“SMAIF is transforming HIV prevention, care, and treatment for communities of color by bringing federal, state, and community organizations together to design and test innovative solutions that address critical emerging needs and work to improve the efficiency, effectiveness, and impact of federal investments in HIV programs and services for racial and ethnic minorities.
SMAIF improves prevention, care, and treatment for racial and ethnic minorities through:
Innovation – SMAIF designs and tests innovative programs and strategies to improve efficiency, effectiveness, and impact of HIV programs in racial and ethnic minority communities.
Systems Change – Successes generated by SMAIF are integrated into existing efforts creating lasting changes across the Federal HIV prevention, care, and treatment portfolio.
Strategic Partnerships & Collaboration – SMAIF breaks down program silos and develops new ways for federal, state, and local agencies to work together in the community to improve outcomes for racial and ethnic minorities.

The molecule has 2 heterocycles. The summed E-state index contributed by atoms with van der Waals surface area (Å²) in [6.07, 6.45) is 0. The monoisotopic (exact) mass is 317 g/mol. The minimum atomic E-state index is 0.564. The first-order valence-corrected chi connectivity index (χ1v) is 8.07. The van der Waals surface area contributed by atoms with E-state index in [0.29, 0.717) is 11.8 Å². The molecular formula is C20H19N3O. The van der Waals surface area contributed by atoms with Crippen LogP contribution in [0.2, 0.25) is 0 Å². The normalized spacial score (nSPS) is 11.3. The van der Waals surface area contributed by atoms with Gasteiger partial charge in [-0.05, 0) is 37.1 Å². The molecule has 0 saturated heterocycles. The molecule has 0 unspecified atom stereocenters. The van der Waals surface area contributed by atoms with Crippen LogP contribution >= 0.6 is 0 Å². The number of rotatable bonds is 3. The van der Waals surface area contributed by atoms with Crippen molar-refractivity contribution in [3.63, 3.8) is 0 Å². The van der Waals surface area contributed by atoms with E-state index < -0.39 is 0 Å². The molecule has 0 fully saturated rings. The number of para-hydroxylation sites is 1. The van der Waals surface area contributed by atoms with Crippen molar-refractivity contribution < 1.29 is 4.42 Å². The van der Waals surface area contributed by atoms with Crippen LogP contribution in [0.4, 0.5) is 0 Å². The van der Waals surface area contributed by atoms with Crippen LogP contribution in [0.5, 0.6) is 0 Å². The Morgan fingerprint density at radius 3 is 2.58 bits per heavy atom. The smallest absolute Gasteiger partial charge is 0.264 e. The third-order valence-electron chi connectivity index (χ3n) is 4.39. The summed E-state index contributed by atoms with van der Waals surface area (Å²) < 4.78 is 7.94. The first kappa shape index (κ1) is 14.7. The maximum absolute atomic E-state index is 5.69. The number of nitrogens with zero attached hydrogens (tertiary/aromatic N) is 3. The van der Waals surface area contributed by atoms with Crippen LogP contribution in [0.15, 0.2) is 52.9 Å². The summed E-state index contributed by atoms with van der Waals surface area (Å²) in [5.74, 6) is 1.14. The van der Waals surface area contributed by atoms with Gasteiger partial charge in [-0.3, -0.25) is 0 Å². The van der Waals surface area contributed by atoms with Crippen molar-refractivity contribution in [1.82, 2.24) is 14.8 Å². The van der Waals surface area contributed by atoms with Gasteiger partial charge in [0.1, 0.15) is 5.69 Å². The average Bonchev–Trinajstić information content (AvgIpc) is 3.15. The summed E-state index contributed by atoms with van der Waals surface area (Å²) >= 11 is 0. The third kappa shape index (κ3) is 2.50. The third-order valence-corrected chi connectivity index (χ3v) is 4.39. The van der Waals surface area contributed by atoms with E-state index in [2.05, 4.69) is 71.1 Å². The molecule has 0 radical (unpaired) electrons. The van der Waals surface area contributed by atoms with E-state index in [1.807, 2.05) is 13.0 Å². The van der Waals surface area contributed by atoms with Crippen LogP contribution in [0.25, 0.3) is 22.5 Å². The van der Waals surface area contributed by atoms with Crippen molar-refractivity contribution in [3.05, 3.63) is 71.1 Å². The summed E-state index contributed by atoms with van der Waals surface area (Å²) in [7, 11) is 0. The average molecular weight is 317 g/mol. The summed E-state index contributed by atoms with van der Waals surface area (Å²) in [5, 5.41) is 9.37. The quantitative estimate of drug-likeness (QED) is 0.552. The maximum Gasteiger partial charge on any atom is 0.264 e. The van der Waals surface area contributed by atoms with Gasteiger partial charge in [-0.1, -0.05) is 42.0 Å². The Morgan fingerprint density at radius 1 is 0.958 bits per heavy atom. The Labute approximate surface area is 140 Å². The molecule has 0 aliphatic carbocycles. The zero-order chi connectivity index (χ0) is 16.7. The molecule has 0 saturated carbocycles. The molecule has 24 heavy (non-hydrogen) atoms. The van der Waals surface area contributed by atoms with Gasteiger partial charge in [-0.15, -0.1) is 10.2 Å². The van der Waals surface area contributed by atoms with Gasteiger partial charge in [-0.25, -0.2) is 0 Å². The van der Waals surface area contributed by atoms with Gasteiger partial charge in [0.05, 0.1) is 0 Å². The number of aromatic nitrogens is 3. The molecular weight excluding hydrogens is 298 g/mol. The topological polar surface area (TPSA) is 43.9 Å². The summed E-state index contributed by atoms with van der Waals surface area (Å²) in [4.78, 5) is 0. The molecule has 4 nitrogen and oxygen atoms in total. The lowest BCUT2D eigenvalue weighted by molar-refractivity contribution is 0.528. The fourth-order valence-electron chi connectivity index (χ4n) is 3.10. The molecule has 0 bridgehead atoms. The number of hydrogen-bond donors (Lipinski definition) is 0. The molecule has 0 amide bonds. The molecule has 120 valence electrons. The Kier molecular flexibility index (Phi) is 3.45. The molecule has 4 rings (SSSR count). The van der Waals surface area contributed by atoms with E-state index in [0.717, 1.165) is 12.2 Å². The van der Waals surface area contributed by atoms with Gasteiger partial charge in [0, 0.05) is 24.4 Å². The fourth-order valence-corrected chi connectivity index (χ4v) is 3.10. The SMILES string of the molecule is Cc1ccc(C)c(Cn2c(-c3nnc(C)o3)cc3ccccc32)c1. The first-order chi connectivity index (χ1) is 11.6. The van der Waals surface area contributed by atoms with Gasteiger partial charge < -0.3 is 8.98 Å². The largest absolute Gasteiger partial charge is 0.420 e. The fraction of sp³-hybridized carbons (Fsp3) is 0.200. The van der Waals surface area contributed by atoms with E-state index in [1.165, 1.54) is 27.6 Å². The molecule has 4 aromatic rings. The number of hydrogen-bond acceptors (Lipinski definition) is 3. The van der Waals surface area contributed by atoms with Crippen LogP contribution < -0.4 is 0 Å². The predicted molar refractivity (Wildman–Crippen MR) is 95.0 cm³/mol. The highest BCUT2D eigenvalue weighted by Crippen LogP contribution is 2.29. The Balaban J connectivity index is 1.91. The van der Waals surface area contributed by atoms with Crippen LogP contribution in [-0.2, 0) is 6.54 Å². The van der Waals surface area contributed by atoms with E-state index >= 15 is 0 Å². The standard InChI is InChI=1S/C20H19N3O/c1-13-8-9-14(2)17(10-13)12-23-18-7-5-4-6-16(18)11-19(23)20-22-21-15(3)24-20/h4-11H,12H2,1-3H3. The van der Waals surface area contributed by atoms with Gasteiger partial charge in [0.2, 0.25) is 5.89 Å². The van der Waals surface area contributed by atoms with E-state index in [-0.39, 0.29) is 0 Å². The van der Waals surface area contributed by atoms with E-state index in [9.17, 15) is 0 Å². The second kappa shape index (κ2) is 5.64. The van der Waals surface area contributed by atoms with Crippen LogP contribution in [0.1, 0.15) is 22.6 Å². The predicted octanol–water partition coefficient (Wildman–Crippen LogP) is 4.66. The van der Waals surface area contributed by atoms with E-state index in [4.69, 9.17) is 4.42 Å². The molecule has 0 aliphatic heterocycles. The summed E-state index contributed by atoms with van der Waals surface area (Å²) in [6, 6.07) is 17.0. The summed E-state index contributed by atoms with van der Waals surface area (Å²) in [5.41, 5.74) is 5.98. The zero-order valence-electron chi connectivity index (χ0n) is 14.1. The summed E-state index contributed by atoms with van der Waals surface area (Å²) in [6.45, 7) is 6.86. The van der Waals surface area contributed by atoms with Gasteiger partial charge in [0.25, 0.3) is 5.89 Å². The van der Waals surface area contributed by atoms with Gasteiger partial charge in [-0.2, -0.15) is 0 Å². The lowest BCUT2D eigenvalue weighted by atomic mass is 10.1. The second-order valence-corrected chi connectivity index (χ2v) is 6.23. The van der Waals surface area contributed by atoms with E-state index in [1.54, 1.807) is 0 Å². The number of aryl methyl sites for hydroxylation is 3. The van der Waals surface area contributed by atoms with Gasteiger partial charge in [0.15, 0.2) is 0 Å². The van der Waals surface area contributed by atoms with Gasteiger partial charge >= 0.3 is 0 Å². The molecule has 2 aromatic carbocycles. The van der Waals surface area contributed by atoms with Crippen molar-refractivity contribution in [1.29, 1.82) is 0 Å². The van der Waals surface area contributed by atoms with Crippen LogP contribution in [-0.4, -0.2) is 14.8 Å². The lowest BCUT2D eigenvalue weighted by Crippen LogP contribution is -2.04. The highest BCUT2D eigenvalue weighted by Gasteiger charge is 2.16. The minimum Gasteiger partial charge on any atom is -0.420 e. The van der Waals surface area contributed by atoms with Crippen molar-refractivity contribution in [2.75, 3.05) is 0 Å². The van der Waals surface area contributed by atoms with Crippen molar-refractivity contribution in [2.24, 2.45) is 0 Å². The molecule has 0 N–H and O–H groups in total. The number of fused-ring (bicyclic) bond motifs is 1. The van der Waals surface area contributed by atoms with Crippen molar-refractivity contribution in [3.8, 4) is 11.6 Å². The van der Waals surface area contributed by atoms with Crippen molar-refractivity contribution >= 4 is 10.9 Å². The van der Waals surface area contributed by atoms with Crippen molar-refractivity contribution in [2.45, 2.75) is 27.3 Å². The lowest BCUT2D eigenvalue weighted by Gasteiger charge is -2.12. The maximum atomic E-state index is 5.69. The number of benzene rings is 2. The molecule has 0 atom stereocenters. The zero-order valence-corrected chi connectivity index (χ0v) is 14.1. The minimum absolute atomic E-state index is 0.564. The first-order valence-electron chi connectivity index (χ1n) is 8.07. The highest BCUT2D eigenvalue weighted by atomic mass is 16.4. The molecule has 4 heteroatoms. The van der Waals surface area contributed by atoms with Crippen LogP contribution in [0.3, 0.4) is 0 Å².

In FY16 SMAIF funded 31 projects in 40 states, D.C., Puerto Rico, and Guam that are conducted by 200+ health departments, health centers, and community organizations.
Examples of the activities supported by the 31 innovative projects currently funded by SMAIF include:
Implement best practices to address long standing and critical emerging issues in order to improve HIV prevention and care for the highest-risk racial and ethnic minorities
Expand the capacity of the HIV prevention and care workforce to address the needs of the highest-risk racial and ethnic minorities
Improve access to HIV prevention and care services for underserved racial and ethnic minorities who otherwise would have only very limited access to HIV services
Provide new avenues for agencies to work together and break down silos in HIV prevention and care programs for racial and ethnic minorities
Promote lasting changes across the Federal HIV prevention and care portfolio that improve HIV-related outcomes for racial and ethnic minorities
Content Source: HIV.gov
Date last updated: May 20, 2017”